Samuel Gobat was a Church Missionary Society (CMS) missionary to Abyssinia. Born to a Lutheran family in Crémine, Berne, Switzerland, Gobat studied at the Basel Mission Institute, the Missionary Institute in Paris, and the CMS training institution in Islington (London), England. Ordained in the Lutheran church, he nevertheless volunteered for service with the CMS. During six years of service in Abyssinia (Ethiopia), broken by a short stint in Europe from 1833 to 1834, during which he married Maria Zellerin, Gobat worked energetically and to some degree successfully at building rapport with the Orthodox Coptic Church. In 1836 he was forced by poor health to return to Europe. He was subsequently sent to Malta, where, between 1839 and 1845, he supervised the translation of the Bible into Arabic and served as vice-president of the Malta Protestant College. In 1846 he was nominated by King Friedrich Wilhelm IV of Prussia to succeed the recently deceased bishop in Jerusalem, Michael Solomon Alexander. Within the space of a few days, Gobat was ordained an Anglican priest and consecrated (at Lambeth, on July 5, 1846) as bishop of Jerusalem. Until his death in Jerusalem, Gobat was notable for the energetic practicality and consummate Christian diplomacy that marked his fulfillment of this difficult and frequently exasperating role. In addition to his several publications cited below, and the Arabic translation of the Bible mentioned above, Gobat left behind thirty-seven Palestinian schools with a combined enrollment of 1,400 students, and twelve indigenous churches.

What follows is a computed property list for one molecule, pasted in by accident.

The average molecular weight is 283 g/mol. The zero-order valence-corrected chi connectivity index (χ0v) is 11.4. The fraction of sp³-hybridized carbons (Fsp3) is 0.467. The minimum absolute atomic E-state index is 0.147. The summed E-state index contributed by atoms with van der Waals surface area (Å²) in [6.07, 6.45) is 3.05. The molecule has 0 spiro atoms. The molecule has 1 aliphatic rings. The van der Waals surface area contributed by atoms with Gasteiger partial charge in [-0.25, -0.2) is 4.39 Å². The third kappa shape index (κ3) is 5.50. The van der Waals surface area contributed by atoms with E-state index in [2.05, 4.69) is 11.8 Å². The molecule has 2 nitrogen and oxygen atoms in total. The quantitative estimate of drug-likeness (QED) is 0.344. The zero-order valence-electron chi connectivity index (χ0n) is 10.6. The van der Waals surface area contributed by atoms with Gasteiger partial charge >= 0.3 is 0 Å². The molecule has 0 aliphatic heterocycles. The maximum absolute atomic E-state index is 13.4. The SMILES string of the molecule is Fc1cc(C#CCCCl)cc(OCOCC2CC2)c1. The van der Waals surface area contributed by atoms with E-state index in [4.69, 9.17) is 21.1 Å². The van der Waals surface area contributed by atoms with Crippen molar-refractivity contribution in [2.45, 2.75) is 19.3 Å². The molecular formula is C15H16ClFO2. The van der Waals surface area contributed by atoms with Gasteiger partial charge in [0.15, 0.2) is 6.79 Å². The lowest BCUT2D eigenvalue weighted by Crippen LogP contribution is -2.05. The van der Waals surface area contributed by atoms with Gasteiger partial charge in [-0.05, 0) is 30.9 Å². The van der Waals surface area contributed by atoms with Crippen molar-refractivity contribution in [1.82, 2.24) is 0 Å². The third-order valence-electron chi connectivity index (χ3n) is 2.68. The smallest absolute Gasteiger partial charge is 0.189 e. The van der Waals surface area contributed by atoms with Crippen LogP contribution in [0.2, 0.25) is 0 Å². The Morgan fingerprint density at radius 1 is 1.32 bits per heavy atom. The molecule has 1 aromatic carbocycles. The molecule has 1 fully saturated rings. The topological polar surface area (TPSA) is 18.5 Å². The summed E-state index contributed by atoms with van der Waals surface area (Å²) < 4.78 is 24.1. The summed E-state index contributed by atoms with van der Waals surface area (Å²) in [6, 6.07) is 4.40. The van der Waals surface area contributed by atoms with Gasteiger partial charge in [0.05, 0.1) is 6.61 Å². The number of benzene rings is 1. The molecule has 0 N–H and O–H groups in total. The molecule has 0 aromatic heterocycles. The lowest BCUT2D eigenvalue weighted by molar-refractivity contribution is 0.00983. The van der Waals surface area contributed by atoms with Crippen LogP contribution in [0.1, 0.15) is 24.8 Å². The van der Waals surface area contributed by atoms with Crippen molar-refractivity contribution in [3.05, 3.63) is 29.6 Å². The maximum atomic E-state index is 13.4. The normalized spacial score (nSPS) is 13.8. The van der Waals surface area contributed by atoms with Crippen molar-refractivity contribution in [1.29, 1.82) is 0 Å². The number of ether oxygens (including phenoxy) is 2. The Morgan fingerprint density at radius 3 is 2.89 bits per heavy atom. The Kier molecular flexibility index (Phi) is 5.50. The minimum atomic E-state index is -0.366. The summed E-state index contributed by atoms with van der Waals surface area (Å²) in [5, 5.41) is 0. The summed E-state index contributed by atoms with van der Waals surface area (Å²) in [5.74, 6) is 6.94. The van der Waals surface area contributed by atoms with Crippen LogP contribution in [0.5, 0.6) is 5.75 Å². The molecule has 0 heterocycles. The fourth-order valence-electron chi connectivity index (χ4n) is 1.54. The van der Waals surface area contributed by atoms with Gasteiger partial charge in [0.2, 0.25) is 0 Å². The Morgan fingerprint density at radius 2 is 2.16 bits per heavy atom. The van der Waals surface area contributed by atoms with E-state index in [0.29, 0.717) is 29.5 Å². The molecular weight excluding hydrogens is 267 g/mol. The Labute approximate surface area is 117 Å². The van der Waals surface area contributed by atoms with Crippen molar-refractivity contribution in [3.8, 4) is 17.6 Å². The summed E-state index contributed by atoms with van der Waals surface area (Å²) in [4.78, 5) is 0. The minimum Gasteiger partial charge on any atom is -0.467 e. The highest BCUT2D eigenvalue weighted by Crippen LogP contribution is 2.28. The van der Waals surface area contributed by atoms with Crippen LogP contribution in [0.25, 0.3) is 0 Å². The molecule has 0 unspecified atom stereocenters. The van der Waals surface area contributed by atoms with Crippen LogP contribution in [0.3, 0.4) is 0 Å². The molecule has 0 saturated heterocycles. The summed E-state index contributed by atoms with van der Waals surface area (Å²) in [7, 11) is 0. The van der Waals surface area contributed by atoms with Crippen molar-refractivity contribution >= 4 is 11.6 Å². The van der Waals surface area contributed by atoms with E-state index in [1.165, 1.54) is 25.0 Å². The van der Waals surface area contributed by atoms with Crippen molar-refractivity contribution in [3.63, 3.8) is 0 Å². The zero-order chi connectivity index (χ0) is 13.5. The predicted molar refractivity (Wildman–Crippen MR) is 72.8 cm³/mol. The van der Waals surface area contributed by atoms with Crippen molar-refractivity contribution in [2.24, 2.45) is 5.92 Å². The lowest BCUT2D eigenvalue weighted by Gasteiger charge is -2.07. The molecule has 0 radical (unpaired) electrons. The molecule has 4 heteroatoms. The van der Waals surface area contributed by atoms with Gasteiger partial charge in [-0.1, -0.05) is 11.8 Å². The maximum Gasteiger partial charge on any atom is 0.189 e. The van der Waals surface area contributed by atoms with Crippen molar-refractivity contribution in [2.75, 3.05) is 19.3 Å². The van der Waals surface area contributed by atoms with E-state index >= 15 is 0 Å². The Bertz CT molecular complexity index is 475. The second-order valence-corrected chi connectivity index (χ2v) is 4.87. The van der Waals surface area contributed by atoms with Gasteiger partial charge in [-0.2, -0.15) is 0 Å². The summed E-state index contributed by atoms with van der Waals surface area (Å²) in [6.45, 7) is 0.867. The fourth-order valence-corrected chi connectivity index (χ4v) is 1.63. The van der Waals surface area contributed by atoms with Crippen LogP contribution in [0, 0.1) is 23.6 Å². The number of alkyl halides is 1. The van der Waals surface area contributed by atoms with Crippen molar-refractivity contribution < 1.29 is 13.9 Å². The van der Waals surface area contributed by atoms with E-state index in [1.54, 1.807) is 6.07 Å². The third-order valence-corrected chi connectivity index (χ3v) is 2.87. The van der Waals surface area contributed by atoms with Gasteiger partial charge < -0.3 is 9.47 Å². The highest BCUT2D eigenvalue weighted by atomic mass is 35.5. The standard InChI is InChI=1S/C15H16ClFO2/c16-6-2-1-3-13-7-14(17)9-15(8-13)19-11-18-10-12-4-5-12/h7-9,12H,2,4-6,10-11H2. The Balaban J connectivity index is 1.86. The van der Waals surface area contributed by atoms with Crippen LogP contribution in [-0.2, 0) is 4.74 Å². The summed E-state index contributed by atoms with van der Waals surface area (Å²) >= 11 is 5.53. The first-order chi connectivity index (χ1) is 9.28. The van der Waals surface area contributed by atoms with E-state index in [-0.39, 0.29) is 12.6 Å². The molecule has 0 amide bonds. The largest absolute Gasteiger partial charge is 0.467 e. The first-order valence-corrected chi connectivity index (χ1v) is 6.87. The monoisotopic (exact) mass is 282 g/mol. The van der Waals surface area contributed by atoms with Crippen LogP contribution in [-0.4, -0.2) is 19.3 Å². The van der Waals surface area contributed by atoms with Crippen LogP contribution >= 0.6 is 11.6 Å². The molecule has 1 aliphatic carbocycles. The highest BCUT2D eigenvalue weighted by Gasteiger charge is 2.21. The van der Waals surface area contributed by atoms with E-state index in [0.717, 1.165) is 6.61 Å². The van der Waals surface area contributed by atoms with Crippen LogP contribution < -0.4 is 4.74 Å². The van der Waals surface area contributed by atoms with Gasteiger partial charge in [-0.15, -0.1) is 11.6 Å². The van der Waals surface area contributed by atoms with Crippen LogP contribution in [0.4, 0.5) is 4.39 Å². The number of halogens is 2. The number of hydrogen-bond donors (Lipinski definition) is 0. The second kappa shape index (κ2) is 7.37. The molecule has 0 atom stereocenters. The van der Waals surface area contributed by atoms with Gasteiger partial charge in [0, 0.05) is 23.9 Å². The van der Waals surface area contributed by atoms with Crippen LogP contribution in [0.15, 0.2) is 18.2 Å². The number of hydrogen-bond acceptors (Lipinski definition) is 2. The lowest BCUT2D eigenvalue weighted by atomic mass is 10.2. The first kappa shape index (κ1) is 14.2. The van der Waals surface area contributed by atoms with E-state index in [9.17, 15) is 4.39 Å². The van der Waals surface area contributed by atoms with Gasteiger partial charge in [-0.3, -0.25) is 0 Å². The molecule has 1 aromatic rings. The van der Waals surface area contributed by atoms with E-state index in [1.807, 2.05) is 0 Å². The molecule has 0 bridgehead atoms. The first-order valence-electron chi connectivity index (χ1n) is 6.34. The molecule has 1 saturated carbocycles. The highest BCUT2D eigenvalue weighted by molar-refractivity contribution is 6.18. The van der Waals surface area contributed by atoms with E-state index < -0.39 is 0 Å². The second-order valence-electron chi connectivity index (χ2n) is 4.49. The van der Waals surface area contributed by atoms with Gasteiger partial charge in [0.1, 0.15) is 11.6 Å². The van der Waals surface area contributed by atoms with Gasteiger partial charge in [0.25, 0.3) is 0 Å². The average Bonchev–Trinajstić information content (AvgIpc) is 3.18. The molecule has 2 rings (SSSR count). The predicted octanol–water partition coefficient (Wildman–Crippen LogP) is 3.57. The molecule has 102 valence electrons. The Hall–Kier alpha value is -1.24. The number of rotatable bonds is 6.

Jonathan J. Bonk
Samuel Gobat, Journal of Three Years’ Residence in Abyssinia, in Furtherance of the Objects of the Church Missionary Society… (1834) and Samuel Gobat: His Life and His Work (1884). John S. Conway, “The Jerusalem Bishopric: A ‘Union of Foolscap and Blotting-paper,’” Studies in Religion 7, no. 3 (1978); Eugene Stock, The History of the Church Missionary Society: Its Environment, Its Men, and Its Work (1899).
This article is reproduced, with permission, from Biographical Dictionary of Christian Missions, copyright © 1998, by Gerald H. Anderson, W. B. Eerdmans Publishing Company, Grand Rapids, Michigan. All rights reserved.